522, RE: Wholesale/Distributor Pricing Question|
Posted by Phanntom, Fri Apr-25-08 10:06 PM
Try to avoid having your customer setting your price. You have to start with your costs. You have to cover those, and then add on a reasonable profit. Now I'd recommend you keystone it, which is what most resellers do these days. This means taking your cost and marking it up 100% (doubling it). This becomes your selling price. In all likelihood, your customer is going to do the same thing.
Be sure you understand the difference between Markup and Gross Profit. Many new entrepreneurs confuse these terms. An example might be: You pay $1.00 for a widget and "mark it up" 100%, that's a 50% Gross Profit.
One of my companies is a manufacturing business. We aim for 45% GP. We issue price lists twice a year, Jan and July. When the prices are first released, our margin will be closer to 50%...nearer the end of the 6 months, it will have eroded down closer to 41% because of cost increases we've had to absorb until the next price list is released.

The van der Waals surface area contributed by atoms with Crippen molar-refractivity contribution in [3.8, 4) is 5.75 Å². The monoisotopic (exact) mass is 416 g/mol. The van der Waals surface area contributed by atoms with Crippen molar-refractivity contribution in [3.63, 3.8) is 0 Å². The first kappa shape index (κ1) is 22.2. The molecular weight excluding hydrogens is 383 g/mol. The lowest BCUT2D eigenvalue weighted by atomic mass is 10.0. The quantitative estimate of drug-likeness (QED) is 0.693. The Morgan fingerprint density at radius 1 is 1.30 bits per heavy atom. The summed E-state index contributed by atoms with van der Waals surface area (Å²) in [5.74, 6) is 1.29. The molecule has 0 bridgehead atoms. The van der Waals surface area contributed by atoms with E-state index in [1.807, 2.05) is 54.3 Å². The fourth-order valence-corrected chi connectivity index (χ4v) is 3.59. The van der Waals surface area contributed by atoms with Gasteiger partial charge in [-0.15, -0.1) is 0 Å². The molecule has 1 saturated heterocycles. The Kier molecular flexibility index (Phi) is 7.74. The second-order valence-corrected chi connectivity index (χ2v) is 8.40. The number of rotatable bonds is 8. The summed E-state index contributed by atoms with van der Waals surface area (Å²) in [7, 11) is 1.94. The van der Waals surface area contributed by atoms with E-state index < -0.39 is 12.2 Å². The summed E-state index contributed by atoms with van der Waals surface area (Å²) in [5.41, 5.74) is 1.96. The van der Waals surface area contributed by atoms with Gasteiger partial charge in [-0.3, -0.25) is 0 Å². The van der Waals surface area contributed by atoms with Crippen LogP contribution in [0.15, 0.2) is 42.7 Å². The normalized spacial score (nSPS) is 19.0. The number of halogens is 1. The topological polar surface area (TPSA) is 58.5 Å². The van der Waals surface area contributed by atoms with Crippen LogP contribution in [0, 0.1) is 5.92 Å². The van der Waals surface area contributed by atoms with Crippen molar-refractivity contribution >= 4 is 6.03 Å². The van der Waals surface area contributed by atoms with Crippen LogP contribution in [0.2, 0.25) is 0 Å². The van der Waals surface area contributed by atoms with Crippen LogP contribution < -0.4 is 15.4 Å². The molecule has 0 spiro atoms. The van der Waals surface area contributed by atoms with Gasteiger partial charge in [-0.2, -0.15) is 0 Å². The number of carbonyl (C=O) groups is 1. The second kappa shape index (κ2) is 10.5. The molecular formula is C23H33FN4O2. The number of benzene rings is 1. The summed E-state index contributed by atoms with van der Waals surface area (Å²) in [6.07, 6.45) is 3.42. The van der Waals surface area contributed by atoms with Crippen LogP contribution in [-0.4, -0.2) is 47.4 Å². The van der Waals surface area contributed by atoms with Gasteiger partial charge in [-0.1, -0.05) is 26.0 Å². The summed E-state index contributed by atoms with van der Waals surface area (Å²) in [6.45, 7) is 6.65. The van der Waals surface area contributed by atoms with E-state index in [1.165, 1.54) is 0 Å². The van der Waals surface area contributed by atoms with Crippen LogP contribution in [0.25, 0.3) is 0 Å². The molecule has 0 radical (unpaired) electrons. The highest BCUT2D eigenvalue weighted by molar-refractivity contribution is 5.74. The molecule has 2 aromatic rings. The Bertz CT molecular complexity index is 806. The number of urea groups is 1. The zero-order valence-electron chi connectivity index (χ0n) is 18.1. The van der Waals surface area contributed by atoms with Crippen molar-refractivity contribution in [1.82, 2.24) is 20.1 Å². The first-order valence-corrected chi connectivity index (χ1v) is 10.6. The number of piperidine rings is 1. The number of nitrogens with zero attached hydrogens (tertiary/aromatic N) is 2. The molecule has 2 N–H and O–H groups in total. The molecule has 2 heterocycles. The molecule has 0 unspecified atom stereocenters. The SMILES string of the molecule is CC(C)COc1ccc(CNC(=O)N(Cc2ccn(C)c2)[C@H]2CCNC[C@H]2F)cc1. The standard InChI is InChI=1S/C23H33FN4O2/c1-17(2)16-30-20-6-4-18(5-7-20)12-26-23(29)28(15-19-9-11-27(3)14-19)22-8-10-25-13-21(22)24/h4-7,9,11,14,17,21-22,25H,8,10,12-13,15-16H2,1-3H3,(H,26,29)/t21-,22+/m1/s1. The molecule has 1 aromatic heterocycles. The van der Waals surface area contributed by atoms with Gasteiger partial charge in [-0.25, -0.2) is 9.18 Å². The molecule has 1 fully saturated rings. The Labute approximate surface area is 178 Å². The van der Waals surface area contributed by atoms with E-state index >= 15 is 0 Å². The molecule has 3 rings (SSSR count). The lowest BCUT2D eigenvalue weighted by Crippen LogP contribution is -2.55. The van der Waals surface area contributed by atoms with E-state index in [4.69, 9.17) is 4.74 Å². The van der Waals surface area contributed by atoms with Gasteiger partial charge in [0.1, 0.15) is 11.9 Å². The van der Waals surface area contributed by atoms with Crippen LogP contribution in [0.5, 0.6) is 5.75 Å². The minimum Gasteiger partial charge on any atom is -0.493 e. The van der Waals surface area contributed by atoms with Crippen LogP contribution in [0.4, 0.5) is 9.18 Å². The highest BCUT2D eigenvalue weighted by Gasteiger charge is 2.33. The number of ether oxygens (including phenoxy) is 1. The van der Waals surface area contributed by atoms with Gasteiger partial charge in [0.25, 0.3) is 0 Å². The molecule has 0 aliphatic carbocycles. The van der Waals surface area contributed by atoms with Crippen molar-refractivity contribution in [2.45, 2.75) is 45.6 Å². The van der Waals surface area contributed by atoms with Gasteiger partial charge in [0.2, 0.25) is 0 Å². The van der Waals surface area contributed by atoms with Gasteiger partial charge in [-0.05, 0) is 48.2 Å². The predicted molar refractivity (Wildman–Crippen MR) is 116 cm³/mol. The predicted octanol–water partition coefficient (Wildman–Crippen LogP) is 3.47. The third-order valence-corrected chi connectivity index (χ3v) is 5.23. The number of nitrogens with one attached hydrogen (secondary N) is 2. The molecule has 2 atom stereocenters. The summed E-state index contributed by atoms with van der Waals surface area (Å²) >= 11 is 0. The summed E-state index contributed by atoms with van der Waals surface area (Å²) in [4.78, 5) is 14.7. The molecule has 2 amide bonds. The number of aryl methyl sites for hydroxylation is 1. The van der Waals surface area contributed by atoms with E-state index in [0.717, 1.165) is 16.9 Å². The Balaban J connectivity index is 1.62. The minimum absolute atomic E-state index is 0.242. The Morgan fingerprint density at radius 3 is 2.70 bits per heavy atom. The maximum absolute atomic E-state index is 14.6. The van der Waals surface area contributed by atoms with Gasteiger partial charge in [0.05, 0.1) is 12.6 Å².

Nowadays especially prices (costs to us) go up so frequently that we just found it easier to adjust our prices 2 times a year to avoid losing profit through silent cost increases.
I don't know how you track your costs. We have a sheet for each product we mfgr. It lists every component, the vendor and backup vendor and the latest cost for that component, then there's a labor line and a shop overhead line. Labor rent, utilities etc are pretty stable throughout the year...the components are going up every couple months. Some of that is from material cost increases and some from the lost value of the dollar against other currencies if it comes from offshore...which most does.
Hope this helps a bit...